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"The fight was no longer mine." (views of John Brummett, former political editor of Arkansas Gazette and columnist of Arkansas Democrat)

The Gannett Co. Made Mistakes At Every Turn In Little Rock: Did It Ever Stand A Chance?

Did the Gannett Co., the world's richest media conglomerate, mismanage the Arkansas Gazette, displaying general journalistic and competitive ineptitude and cold, inhumane corporate insensitivity to the heart and soul of the widely beloved newspaper?

Or did the Gazette go out of business simply because no owner, no manager, could have withstood the entrenched competitive tactics of the tenacious and single-minded Walter E. Hussman Jr., the publisher of the Arkansas Democrat, who was canny, uniquely determined and hell-bent on doing whatever it took to stay in business and have a statewide newspaper, if not the only statewide newspaper, in Arkansas?

Yes to the first.

Maybe to the second.

My position always has been the former. One of my favorite pastimes has been, and still is, bashing Gannett.

I abruptly left the Gazette a year and two days before its demise because:

* I didn't trust Gannett's ability or long-term willingness to compete.

* I felt the fight essentially had been lost during the editorship of Walker Lundy, a pop journalist who kept telling us The New York Times wasn't the biggest newspaper in New York City and who engraved lasting impressions of silliness on the front page of a newspaper that always had offered seriousness as its calling card.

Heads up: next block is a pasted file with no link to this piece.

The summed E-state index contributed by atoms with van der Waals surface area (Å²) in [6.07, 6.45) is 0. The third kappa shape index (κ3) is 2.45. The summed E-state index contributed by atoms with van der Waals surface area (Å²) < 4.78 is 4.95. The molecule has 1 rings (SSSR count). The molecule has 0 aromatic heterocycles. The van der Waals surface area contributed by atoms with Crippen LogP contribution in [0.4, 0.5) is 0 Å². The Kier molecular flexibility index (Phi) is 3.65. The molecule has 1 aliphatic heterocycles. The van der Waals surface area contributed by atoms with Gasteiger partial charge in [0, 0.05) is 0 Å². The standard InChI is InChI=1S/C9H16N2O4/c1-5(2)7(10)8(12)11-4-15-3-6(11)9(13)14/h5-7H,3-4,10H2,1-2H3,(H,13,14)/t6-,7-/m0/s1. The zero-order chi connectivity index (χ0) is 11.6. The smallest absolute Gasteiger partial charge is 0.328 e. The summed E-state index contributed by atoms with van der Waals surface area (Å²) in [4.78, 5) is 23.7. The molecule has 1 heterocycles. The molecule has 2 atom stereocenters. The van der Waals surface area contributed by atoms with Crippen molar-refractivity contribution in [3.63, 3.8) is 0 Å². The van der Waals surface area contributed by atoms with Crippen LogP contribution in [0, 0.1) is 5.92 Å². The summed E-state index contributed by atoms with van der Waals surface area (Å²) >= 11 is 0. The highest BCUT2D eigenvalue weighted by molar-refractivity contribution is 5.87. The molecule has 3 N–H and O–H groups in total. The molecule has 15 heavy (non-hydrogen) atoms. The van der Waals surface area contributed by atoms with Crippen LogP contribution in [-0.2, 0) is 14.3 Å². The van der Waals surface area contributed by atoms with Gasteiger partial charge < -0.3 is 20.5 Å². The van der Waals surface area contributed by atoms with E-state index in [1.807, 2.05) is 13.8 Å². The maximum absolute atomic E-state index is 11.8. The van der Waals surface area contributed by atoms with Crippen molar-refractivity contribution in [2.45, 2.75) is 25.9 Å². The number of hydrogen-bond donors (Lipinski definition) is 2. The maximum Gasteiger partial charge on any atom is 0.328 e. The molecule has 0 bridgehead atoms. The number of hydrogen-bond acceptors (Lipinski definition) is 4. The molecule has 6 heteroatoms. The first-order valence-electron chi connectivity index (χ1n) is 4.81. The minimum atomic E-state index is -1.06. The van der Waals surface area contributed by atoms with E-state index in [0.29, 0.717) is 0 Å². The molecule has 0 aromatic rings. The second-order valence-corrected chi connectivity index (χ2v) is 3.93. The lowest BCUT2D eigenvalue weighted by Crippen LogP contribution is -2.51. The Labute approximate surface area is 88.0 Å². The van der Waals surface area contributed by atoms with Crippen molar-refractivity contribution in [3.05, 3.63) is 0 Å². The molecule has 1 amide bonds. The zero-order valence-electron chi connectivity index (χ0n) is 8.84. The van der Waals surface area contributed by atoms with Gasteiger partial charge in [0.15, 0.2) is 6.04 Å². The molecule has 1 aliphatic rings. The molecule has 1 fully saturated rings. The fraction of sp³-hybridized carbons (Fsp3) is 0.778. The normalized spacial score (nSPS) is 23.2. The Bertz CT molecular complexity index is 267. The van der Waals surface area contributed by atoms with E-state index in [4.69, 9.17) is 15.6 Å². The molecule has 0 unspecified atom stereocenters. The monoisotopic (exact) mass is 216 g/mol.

* I felt the fight also had been lost when Dillard Department Stores Inc. dropped its advertising, either because of an overplayed, incomplete front-page article about its potential tax problems or because Dillard's found out that lesser-volume advertisers were getting better rates. Either way, it was a mistake.

* I believed the fight was no longer mine, but a fight belonging to an assortment of young Gannett imports -- Craig Moon, J. Keith Moyer. Those BMW-driving, Blue Mesa-frequenting Floridians were sent in toward the end to pander to advertisers and throw money around like crazy in one final, last-gasp effort to beat Hussman.

Bailing Out

That last point compelled me to bail out in mid-October 1990, an action that earned me the contempt of old friends at the Gazette who believed the cause was greater than Gannett. That cause extended to the liberal editorials and rich tradition of the Gazette.

The honor was in fighting, not bailing out for self-survival, they believed. More than that, they didn't really believe the Gazette would die.

In the summer of 1990, Moyer favored me with an invitation to join him at a corporate retreat at the Red Apple Inn near Heber Springs. I watched Gannett imports and young brownnosers play silly games designed to help us learn to trust each other.

I listened as Moon said Gazette reporters didn't work as hard as Democrat reporters.

I listened as Moyer and Bill Rutherford, the soon-to-be managing editor, said the paper's greatest need was a customer service department to take complaints.

A customer service department?

Hell, we needed a better publisher and a better editor.

Gannett had decided to play Hussman's game, which was the game of losses.

Gannett had decided it could lose more in the short term, as it surely could.